The road more traveled
From the HarborWalk to the Milky Way, the adventure begins right out your front door
IN THE 17th century, the sons of European aristocrats began the tradition of the “Grand Tour,’’ visiting the continent’s great cultural capitals. These travels could last years, and were a rite of passage as well as an education.
It is in this spirit that I share a set of three tours to expand your own horizons. They are modest in their way, requiring no more than access to a car and a bike. You won’t be gone for months. Your father needn’t be a nobleman. To steal an idea from T.S. Eliot, you might arrive at the place you started, and know it for the first time.
■ On the waterfront. I’ve lived here for 15 years, but only really discovered the Boston HarborWalk a few weeks ago. I’d been on a small section of it, near the aquarium, but it took a bike to appreciate the path’s drama.
One weekend, my family and I started near UMass Boston and rode north to Castle Island and then over to the new Legal Seafood on Long Wharf. Another weekend, we started near the Institute of Contemporary Art and biked to the foot of the Charlestown Bridge.
There were little thrills everywhere. Seeing the JFK Library from the water. Islands in the harbor. The motley traffic of boats, from enormous yachts to a fireboat to what appeared to be a pair of ships from the Royal Canadian Navy, the seaman on deck and at attention.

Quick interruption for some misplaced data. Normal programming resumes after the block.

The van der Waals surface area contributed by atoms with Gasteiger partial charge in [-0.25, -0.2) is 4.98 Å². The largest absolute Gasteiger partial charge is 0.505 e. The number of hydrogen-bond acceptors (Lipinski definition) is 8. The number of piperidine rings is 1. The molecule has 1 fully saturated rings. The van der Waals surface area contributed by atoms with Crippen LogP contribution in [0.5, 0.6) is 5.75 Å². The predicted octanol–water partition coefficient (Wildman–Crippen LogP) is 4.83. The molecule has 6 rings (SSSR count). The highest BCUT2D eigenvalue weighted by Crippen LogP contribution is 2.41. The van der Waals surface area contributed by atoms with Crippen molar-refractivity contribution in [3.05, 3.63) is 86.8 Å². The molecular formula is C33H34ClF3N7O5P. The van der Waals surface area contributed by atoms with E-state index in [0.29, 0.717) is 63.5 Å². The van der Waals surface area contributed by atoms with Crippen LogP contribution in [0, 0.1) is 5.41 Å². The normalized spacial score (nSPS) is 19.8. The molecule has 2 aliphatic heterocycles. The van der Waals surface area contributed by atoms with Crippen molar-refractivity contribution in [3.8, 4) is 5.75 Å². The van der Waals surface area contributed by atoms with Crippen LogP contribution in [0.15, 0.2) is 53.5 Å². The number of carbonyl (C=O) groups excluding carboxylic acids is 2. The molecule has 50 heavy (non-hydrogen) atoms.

The rhythm of a HarborWalk bike ride - the rounding paths around points, the staccato piers of the North End - is a reminder that Boston is truly a maritime city. I have yet to complete the tour - the HarborWalk extends from the Chelsea Creek to the Neponset. Yet even in pieces the sense of history is palpable, as is the hope that you are experiencing a bit of the city’s future.
■ Audubon’s passport. Last fall, my family made its way down a boardwalk near the Ipswich River when we came across a father and his kids standing perfectly still, their hands held out in front of them, palms cupped upwards.
As we drew nearer, it became clear what they were doing. Little birds emerged from the bushes and lit on their hands, took seeds and flew off.
The man was kind enough to share some seeds with us, and so we all stood holding sunflower seeds, as wild birds ate from our hands, the children giggling at the gentle tickle of bird claws and beaks.
We were visiting Ipswich, in part, to get our passports stamped. Mass Audubon has a great program called “A Passport to Nature,’’ with passports that devote a page to each of 21 state sanctuaries, with space to have them stamped when you visit. We have made 7, and every one has been worth it. We are aiming for all 21.
■ The Milky Way. The final tour is unusual in that you can start anywhere. You just need a dark, clear sky.
Go out, look up, and see how many constellations you can spot. There are 88, but to see them all would require a trip to the Southern hemisphere. Thirty would be a very respectable goal. You can easily find or print out a star chart.
The constellations will become your friends, harbingers of the changing seasons. Cygnus the Swan means summer to me, and Orion is winter. Knowing the stars makes it easier to spot the planets and follow their comings and goings. And looking up means you’ll see satellites and shooting stars.
On a recent trip to Maine, I was reminded of just how satisfying a sky tour can be. I stood on the back porch of a friend’s house, in a kind of darkness you don’t get in the city, and saw the Milky Way arcing up, appearing to billow from the spout of the Sagittarius teapot. My father once told me that to look in that direction is to peer right at the center of the Milky Way galaxy. Imagine that: here we are, sitting on one arm of a spiral galaxy, able to take it all in with a turn of the head.